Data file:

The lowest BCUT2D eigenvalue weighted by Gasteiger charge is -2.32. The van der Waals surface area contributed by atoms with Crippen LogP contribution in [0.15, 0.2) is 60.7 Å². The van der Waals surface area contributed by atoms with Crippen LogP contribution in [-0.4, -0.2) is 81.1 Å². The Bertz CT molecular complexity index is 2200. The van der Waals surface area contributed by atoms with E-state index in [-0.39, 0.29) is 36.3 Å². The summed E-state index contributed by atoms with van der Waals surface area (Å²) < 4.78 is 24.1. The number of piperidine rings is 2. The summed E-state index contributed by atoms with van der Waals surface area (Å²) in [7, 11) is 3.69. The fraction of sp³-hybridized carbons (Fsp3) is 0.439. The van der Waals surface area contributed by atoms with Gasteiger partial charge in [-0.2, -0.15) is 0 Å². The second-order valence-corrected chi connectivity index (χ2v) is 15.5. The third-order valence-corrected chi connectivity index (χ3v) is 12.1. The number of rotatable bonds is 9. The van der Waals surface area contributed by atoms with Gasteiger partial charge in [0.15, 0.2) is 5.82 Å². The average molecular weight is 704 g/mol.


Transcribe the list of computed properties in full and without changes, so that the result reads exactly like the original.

The lowest BCUT2D eigenvalue weighted by Gasteiger charge is -2.32. The van der Waals surface area contributed by atoms with Crippen LogP contribution in [0.15, 0.2) is 60.7 Å². The van der Waals surface area contributed by atoms with Crippen LogP contribution in [-0.4, -0.2) is 81.1 Å². The Bertz CT molecular complexity index is 2200. The van der Waals surface area contributed by atoms with E-state index in [-0.39, 0.29) is 36.3 Å². The summed E-state index contributed by atoms with van der Waals surface area (Å²) < 4.78 is 24.1. The number of piperidine rings is 2. The summed E-state index contributed by atoms with van der Waals surface area (Å²) in [7, 11) is 3.69. The fraction of sp³-hybridized carbons (Fsp3) is 0.439. The van der Waals surface area contributed by atoms with Gasteiger partial charge in [-0.2, -0.15) is 0 Å². The second-order valence-corrected chi connectivity index (χ2v) is 15.5. The third-order valence-corrected chi connectivity index (χ3v) is 12.1. The number of rotatable bonds is 9. The van der Waals surface area contributed by atoms with Gasteiger partial charge in [0.15, 0.2) is 5.82 Å². The average molecular weight is 704 g/mol.